When Cheaters Win, We All Lose: A Case for Redistricting Reform

Cheating is wrong. That’s what I tell my children.

Last week, during an intense game of Candy Land, I explained to one of my daughters that she could not put her card back and redraw to avoid being stuck in the Molasses Swamp because that would be against the rules of the game and unfair to her sisters.

We all teach our children these lessons early in their lives hoping that they will grow up and have integrity.

As a society, we also have rules and punishments in place to ensure that fairness prevails. Schools suspend or expel students who try to gain an unfair advantage over their classmates by cheating. Professional athletes are fined, suspended or banned for using performance enhancing drugs. In the corporate world, there are antitrust laws that prohibit the use of inside information and prevent monopolies.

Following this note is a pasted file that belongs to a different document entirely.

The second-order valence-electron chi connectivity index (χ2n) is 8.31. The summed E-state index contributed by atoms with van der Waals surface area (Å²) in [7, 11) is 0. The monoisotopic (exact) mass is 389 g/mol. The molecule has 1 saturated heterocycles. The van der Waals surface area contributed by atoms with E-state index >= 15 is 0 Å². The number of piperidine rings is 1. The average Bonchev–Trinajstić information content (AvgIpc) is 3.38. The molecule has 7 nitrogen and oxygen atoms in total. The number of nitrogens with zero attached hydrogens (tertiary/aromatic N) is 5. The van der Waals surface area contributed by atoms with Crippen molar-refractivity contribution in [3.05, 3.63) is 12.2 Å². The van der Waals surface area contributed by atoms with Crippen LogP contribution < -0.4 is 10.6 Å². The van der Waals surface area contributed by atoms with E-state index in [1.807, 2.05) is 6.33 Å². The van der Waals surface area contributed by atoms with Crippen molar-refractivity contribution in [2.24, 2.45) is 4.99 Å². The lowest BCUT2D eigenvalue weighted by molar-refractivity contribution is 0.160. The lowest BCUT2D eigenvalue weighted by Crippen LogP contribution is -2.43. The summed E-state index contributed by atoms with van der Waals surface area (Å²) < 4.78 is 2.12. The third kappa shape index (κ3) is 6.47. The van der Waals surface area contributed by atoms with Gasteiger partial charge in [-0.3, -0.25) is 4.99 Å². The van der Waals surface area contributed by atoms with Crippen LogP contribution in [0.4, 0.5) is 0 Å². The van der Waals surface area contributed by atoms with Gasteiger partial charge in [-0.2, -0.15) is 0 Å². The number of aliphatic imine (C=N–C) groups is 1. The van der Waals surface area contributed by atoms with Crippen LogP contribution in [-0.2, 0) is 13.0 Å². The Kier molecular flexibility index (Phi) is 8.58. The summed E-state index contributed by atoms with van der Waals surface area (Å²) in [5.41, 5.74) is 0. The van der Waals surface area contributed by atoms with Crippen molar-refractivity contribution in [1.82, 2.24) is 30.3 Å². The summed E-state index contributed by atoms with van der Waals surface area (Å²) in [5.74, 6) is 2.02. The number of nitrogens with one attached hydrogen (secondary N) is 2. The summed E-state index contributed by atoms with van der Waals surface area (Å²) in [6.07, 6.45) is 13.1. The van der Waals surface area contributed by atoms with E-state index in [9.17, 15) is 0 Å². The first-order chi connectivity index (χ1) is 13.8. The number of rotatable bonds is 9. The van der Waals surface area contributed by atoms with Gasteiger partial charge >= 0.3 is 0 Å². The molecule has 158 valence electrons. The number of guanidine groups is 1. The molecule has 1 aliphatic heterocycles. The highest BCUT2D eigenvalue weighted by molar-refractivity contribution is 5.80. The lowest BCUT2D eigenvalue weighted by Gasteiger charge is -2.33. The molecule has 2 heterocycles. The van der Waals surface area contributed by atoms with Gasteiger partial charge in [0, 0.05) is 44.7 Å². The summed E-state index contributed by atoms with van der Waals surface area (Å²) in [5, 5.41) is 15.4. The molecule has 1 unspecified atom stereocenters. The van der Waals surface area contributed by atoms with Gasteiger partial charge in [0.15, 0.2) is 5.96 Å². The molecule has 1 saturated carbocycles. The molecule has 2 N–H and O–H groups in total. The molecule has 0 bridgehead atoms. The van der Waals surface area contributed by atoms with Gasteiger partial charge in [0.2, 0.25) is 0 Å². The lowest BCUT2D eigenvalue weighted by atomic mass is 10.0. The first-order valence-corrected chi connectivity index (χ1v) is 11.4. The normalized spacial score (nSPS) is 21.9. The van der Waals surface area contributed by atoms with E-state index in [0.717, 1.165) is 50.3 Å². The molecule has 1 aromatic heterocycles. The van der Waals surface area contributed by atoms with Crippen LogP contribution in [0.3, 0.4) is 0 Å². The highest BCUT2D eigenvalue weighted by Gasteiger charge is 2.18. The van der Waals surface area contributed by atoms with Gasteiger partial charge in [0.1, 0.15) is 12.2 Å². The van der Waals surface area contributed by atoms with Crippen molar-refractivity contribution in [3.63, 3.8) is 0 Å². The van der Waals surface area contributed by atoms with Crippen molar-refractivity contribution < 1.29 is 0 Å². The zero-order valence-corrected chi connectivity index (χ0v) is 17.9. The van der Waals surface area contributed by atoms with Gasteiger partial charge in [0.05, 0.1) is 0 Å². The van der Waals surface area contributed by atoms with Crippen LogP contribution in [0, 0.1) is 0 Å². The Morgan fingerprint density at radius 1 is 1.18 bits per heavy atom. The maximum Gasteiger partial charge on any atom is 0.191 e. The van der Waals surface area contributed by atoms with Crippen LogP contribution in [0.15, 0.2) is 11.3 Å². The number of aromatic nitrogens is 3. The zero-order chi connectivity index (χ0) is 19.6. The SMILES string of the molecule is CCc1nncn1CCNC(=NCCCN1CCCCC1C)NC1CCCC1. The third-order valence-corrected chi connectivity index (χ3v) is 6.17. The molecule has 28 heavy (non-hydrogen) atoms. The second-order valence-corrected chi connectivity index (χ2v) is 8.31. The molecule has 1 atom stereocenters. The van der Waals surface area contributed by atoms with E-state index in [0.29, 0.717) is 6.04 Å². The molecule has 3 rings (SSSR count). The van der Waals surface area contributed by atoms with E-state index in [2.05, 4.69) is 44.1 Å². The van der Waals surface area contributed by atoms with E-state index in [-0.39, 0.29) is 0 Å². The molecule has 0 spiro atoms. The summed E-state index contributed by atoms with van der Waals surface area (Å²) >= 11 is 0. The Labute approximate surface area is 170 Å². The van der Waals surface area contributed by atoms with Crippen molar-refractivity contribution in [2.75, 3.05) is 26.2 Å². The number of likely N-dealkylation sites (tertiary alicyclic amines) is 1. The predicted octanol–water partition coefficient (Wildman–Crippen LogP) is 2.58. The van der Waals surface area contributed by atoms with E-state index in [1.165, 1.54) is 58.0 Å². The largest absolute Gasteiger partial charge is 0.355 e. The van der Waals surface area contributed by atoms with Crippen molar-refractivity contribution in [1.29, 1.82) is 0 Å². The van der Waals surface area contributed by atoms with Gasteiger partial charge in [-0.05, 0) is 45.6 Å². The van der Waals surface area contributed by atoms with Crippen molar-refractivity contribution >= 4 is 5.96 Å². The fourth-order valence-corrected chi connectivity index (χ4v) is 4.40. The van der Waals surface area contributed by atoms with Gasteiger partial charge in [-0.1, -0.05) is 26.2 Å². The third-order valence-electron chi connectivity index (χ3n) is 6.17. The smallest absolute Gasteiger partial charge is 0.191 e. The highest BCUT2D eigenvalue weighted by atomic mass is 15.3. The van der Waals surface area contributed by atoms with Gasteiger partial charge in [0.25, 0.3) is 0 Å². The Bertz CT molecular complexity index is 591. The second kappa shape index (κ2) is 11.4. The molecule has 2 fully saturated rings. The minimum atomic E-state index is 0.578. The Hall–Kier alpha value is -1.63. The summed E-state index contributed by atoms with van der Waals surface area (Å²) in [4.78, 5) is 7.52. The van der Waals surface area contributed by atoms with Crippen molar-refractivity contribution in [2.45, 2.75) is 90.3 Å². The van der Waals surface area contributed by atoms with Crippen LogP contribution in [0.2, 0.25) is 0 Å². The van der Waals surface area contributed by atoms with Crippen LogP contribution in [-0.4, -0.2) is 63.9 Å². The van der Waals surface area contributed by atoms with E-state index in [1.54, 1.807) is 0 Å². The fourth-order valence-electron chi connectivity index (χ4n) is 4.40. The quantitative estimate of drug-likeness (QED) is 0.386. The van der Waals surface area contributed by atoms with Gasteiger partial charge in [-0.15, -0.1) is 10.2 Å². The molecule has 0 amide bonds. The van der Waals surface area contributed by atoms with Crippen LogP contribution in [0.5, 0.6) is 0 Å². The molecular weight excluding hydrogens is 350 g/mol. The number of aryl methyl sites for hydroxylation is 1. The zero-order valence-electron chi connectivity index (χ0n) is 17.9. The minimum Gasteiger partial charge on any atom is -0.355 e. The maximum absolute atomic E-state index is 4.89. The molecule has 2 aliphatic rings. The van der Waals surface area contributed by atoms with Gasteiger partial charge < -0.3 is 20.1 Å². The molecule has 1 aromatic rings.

In every other aspect of life, we strive to make sure the playing field is level. Yet, in the realm of politics where we elect our government representatives, an arena that should be held to the highest standard of fairness and integrity, we fail to do so. We turn a blind eye or, in some cases, actively participate in an inequitable process that basically amounts to cheating.

In Maryland, the congressional and legislative redistricting process is flawed. Our system allows the Governor and the legislature to draw election district lines. This allows incumbent members of the Maryland House and Senate to cheat by drawing lines that improve their chances of re-election and keep challengers at bay. It also allows the majority party to cheat by drawing lines that favor their caucus members over the minority caucus members and further strengthens their monopoly in the legislature.

MDlegislativedistricts